This is the fifth installation in this story series.
Sunday, April 7 (cont):
For the first time since this entire experience began, I no longer feel alone. I recognize this is largely due to my own unwillingness to reach out and ask for help. If nothing else this experience is teaching me sometimes I need to swallow my own pride and admit that I can’t do it on my own. I’m glad she’s here; I know that she will support whatever decision I make, prevent me from being pressured into making choices I really do not want, and if the worst is confirmed and we have to put her down, at least I won’t be alone.
The vet comes back and suggests we all go together into the exam area. I feel much more at ease knowing I am seeing ‘behind the scenes’ and watching what he does. He spreads out a towel for me to place her on, and the entire family, my friend, the tech, and I surround her. As the vet begins his physical exam a wave of peace washes over me as I see the concern on everyone’s faces. Here are people who have no reason to care about the fate of my rabbit, and yet they do. The wife strokes her head and comments on her cuteness, my friend squeezes my hand. Internally my prayer mantra continues “Please let me afford this… please let her live.”
As the vet examines, he narrates for us and describes what he is finding. My friend, a medical student about to graduate with her MD, is able to follow his train of thought and ask appropriate questions. I am glad she is here and I am not required to ‘think’. He comments that it sounds like her stomach has stopped working, a side effect of the antibiotic. He sets up to administer fluids and asks if Im ok if his son assists. I tell him, that’s fine, I trust him. They take her temperature, it’s lower than it should be. The vet tells me I should help warm her up at home. His wife gives me suggestions for how to do so, things they have found handy. The vet goes to get medications, and we chat about my work at the hospital. The mother shares her story from their experience, the son asks me questions that I begin to answer. The dad comes back and comments to his son that in addition to everything else we have in common, I am also a Gator. So is my friend. We laugh.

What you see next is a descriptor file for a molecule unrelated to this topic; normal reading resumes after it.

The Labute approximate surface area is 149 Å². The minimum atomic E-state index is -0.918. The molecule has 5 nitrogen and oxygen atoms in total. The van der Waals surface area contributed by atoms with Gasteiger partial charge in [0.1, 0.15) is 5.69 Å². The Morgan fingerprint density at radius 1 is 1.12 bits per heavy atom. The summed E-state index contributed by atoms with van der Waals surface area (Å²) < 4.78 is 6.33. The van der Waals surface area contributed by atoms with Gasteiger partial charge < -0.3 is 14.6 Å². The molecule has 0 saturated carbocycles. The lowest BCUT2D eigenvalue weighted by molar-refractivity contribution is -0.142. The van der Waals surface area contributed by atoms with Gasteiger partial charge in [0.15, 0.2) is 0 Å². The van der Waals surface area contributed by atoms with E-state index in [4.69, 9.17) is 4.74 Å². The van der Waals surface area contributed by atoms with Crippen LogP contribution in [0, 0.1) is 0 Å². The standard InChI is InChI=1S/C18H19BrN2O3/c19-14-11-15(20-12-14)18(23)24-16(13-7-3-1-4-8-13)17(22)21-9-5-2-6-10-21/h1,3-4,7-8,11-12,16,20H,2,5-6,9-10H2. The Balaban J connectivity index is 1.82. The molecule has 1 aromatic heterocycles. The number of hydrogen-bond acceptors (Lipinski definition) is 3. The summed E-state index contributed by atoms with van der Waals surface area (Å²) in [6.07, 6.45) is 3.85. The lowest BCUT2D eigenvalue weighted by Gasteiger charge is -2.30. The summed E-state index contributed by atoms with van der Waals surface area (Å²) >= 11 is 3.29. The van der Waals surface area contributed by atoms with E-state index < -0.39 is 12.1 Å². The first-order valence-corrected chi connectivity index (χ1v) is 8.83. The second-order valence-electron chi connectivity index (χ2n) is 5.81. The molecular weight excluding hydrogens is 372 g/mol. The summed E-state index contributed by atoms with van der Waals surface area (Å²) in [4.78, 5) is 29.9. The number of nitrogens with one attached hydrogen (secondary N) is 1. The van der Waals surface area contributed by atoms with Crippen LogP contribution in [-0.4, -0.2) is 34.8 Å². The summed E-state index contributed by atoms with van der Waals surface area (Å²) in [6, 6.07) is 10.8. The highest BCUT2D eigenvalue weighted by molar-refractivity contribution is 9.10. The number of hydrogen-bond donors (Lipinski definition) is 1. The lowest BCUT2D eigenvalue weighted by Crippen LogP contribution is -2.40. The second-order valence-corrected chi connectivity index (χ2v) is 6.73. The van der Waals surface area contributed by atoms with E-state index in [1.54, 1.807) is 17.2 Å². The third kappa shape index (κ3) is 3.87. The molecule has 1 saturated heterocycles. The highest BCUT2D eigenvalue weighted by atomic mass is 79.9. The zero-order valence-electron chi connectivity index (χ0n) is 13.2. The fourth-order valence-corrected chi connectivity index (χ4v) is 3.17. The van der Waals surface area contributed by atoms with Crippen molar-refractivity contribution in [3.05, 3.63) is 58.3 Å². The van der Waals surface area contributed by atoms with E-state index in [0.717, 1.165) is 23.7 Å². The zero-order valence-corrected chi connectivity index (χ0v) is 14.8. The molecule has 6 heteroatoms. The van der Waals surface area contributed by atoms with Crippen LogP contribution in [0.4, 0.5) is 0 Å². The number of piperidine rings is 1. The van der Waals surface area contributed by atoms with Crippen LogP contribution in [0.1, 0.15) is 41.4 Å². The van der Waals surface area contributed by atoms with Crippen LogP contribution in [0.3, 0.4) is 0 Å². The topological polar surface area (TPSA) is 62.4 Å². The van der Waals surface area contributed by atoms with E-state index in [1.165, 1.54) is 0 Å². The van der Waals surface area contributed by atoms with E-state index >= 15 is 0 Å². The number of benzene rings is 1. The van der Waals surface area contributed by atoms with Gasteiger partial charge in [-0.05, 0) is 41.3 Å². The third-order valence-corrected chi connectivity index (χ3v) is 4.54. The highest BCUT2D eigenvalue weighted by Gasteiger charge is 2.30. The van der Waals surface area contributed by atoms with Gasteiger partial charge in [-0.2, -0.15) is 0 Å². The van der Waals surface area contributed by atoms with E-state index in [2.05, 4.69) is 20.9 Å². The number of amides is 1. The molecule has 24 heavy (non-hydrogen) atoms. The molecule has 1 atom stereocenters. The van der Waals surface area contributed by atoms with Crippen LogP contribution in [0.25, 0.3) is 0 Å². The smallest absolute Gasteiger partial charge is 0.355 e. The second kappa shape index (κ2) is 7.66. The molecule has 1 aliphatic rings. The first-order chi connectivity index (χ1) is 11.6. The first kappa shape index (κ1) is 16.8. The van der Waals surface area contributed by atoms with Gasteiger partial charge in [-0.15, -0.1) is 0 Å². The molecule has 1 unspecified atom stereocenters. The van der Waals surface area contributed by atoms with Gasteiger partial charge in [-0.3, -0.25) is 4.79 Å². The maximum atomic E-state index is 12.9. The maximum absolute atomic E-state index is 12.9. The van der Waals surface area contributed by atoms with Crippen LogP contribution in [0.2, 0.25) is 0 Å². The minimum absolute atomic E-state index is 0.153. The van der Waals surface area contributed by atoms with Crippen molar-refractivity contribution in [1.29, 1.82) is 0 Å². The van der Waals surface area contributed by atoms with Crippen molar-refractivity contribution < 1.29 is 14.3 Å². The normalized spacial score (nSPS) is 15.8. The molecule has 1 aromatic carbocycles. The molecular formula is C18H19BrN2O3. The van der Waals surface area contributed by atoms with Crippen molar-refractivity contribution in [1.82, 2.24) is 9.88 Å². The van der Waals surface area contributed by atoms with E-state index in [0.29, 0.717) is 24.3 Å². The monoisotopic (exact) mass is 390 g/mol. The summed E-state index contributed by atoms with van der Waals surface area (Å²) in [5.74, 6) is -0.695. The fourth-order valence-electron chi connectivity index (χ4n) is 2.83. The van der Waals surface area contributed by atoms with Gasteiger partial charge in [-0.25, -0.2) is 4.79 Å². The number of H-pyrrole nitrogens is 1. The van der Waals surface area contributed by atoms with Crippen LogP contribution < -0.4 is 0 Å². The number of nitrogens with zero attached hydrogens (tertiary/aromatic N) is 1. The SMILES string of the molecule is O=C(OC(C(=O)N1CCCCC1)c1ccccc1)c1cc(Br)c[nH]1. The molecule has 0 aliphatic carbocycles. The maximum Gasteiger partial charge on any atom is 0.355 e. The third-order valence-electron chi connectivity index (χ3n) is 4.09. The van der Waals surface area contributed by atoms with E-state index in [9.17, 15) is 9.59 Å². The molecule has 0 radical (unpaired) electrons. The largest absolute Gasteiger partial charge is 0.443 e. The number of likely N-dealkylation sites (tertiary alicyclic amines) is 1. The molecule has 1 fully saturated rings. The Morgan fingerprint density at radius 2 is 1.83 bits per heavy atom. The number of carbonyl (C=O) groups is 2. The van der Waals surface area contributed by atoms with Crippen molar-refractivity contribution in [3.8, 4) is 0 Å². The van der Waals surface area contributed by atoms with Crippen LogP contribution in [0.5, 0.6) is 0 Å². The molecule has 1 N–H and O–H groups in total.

He administers the medications and tells me that while he can’t guarantee she will come out of this, he has high hopes. He gives me prescriptions, describes the appropriate abdominal massages I should be conducting, and informs me it is time for me to start forcefeeding her. She has to eat and drink or she doesn’t have much of a chance. He then thanks me for bringing her in. He comments that the timing was perfect as he was already coming in for his son, it was a God thing. As my friend, the medical student, assists him in checking his son’s blood levels, the wife and I began chatting. It turns out she used to attend the same church as my friend and myself. We begin talking about faith, and discover mutual friends. We talk about suffering in this world, and how unfortunate it is.
The subject turns to the vet’s son, and he starts confiding in me about his difficulties at school. We start a conversation, that lasts about 20 minutes, and I begin giving him advice about how to handle his problems. I feel God urging me to say particular things, and I see relief on his face as he truly listens. I offer suggestions for what to say or do when his friends unload their problems on him, and in that moment it all becomes clear. I’m not here for Lilly. I’m here for this boy. God put me here. Right now, in this moment, because this child needed advice only I can give.